And Pegasus won’t help their case. Politicians will use Pegasus as an example of the need to reign in intelligence agencies.

But Pegasus is also an argument for transforming them to bring them into the precincts of democracy, give them oversight, empower them with legal foundations, enabling their ability to innovate, while ensuring why and who they target meets with national strategic needs rather than narrow sectarian ones.

Finally, one of R&AW’s greatest achievements is in projecting itself as benign. This work — done in tandem with the Diaspora and the MEA — sells a story of India as mostly the victim.

While India has been a real victim of terror and insurgency, much of which was fueled by Pakistan, this is not the whole story.

India is the protagonist too — or if you prefer, India is also ‘the one who knocks’, to steal a scene from Breaking Bad.

India does many things that will never be willingly told, and insights into some of these are told for the first time in the book.

IMAGE: Indian Army convoy in Kashmir. Photograph: Umar Ganie for Rediff.com

You have written about many stories related to J&K. How do you see the invisible battles of the Indian and Pakistan intelligence agencies in J&K?

J&K is one theatre in which continual combat has been fought — just one.

And it is the most lethal. So much has happened and most of it cannot be explained even now.

There are so many false fronts and disguises, so many proxies, false flags, misattributions, and mirages — on both sides — wrapped around the ideological contest between India and Pakistan that Kashmir has become the desultory product of the spy wars where cruelty is the norm.

Pakistan has made it so, one could argue. But this would only be partly right.

R&AW-IB (the Intelligence Bureau) are not passive actors in this trauma. Nor is the Indian State.

But reporting restrictions and self-censorship have prevented some Indian news outlets from telling this story well, just as British reporters, facing censure and prosecution, failed to articulate the Northern Ireland war well for decades.

But in Kashmir, the consequences are distressing.

Civilians are crushed, the judicial system (in all of its forms) is held in abeyance, laws are still in place that stymie The Law — like AFSPA and the PSA.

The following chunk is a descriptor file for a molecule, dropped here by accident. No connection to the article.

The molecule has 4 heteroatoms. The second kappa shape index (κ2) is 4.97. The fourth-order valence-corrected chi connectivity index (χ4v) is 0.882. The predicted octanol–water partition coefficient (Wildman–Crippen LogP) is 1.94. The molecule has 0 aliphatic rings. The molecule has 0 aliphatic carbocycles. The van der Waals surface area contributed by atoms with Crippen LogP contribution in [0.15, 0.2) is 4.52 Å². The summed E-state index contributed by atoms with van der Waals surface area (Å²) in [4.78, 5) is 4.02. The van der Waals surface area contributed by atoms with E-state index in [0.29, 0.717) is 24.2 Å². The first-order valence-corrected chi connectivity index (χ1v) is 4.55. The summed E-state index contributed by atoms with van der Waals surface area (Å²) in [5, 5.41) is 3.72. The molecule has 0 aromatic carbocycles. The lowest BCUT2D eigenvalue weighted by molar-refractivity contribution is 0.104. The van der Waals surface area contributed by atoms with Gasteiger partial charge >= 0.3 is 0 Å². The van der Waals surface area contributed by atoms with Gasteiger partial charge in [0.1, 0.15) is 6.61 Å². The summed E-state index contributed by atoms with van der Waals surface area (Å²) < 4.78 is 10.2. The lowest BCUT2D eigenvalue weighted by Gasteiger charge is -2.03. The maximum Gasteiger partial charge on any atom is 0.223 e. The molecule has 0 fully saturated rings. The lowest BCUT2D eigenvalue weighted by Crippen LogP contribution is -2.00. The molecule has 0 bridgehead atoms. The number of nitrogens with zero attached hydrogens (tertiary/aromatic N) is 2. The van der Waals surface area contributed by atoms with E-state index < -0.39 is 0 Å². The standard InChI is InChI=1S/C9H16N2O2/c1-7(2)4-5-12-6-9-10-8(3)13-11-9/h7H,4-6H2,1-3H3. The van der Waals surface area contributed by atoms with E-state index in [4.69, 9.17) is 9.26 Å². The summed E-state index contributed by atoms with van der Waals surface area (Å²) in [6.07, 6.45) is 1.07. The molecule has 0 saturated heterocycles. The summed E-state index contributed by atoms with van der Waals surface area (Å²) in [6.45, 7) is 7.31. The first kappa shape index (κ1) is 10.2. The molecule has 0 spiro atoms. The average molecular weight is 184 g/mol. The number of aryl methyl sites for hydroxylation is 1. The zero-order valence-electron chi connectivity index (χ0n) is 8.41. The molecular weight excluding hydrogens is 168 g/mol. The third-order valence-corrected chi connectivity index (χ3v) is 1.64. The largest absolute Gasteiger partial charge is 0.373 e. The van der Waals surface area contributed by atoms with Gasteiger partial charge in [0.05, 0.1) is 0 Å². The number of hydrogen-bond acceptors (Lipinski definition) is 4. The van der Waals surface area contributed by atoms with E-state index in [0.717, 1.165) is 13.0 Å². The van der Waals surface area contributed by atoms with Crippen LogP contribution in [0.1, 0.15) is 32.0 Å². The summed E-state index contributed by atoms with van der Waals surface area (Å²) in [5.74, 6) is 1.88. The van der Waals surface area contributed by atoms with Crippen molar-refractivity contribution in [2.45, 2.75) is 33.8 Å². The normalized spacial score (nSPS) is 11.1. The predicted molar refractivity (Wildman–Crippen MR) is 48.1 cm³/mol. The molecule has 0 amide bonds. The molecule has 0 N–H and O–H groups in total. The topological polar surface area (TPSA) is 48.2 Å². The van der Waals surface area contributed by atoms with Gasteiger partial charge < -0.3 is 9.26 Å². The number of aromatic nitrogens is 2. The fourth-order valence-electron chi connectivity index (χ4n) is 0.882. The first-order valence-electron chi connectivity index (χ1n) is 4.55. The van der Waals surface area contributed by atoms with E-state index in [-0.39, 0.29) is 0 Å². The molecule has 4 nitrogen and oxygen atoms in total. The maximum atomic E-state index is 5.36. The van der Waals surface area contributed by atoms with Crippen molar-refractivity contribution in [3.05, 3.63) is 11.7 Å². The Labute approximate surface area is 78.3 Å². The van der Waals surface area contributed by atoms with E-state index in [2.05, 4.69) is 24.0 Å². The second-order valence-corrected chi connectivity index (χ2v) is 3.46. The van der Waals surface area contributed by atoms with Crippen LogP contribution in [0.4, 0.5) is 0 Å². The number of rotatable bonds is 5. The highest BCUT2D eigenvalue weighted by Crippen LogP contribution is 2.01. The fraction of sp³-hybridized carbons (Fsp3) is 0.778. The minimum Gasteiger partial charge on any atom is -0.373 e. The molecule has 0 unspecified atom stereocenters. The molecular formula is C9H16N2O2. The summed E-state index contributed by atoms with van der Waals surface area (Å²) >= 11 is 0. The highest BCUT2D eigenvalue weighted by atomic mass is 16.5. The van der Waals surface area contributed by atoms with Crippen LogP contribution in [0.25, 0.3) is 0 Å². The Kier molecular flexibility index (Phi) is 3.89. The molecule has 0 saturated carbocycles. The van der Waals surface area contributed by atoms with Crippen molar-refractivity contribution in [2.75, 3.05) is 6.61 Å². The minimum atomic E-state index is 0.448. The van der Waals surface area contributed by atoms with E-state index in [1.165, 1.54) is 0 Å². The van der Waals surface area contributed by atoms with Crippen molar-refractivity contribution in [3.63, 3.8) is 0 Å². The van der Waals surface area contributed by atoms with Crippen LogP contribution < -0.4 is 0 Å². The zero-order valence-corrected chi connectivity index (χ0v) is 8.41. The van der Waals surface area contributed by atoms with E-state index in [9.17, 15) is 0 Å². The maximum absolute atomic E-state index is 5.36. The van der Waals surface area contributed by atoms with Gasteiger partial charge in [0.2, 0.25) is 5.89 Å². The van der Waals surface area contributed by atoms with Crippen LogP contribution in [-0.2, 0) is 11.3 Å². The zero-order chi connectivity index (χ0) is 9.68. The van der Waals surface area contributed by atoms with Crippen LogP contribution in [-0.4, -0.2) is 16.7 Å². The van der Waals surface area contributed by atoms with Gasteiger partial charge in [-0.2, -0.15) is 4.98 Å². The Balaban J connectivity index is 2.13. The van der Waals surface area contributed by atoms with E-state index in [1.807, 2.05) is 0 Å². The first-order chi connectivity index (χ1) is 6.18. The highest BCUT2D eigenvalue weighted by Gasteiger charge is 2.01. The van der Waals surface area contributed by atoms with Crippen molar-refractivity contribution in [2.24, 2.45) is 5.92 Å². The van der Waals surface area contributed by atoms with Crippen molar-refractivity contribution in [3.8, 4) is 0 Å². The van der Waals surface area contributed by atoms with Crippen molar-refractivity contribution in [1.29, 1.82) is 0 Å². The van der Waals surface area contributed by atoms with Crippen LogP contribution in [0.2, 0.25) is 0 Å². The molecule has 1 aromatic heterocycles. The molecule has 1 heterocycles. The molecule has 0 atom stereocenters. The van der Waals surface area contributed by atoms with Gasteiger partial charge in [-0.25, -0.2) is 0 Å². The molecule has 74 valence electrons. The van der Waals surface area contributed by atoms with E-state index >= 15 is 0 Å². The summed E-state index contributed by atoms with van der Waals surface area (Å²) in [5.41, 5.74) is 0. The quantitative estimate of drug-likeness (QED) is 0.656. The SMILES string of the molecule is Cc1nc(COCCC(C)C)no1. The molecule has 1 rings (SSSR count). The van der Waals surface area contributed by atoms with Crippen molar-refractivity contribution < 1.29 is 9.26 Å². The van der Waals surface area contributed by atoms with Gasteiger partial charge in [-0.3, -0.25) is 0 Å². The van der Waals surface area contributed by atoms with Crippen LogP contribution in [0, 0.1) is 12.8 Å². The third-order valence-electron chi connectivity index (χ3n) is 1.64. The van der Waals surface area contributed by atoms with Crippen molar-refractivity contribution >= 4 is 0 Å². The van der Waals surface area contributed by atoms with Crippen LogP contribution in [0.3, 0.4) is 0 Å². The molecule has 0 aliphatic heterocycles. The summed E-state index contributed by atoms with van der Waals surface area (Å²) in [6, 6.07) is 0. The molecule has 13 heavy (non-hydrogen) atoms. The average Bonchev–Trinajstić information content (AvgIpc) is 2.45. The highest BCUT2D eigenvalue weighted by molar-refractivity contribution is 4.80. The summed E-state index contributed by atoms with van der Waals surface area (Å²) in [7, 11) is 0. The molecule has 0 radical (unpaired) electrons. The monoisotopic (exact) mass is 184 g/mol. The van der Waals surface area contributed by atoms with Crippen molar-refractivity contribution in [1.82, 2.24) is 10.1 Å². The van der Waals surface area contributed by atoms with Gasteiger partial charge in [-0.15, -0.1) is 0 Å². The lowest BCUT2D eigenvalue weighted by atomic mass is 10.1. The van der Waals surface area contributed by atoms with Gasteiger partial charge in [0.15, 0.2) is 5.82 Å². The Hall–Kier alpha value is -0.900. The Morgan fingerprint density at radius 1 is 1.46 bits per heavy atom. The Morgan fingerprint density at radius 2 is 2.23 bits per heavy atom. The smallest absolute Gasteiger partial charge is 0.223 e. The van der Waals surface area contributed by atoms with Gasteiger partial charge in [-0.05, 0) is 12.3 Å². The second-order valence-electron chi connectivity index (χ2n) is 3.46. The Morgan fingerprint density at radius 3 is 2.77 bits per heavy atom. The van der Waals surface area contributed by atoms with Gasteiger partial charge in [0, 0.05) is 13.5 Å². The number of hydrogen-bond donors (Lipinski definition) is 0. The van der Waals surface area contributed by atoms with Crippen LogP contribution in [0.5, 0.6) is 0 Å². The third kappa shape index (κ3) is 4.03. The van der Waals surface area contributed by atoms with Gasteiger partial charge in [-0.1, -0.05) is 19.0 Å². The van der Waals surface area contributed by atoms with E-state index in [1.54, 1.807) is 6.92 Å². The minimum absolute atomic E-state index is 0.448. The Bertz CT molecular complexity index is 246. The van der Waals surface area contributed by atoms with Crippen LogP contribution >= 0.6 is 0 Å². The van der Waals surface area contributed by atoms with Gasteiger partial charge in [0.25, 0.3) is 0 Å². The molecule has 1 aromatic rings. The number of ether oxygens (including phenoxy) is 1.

Courts are frustrated, the digital world is suspended more often than most other places.

Narratives are created — so much so that many stories from Kashmir are literally un-believable and might take a lifetime to unpick.

In Kashmir, a contested state, where the will of a section of the people is being overwritten by the desires of the State, continual collective punishment is rehearsed, critics of it jailed, silenced, or vanished in ways that echo the crises in Gaza and Mexico.

Until the 9/11 wars, Pakistan was undoubtedly a key protagonist, arming, funding and directing the home grown movements who were bolstered with battle hardened fighters from the Afghan imbroglio.

But then the legacy outfits from Kashmir — Jaish and Lashkar — escaped their masters and inflamed Kashmir, but also raked Pakistan, in a terrible instance of blowback.

Now these outfits have melded with elements from al-Qaeda, and Islamic State and the Pakistan Taliban, and skipped to lawless staging areas in Afghanistan, to present a renewed threat, to India, Pakistan and Afghanistan but also wider afield.

But this is not just a story of an evergreen enemy.

It is the story of how India lost its way in Kashmir and how history has caught up with Pakistan.

IMAGE: Former prime minister Atal Bihari Vajpayee, right with then Pakistan president General Pervez Musharraf in New Delhi April 18, 2005. Photograph: B Mathur/Reuters

Peace was offered in a Musharraf backchannel that came closer to success than anyone knew at the time.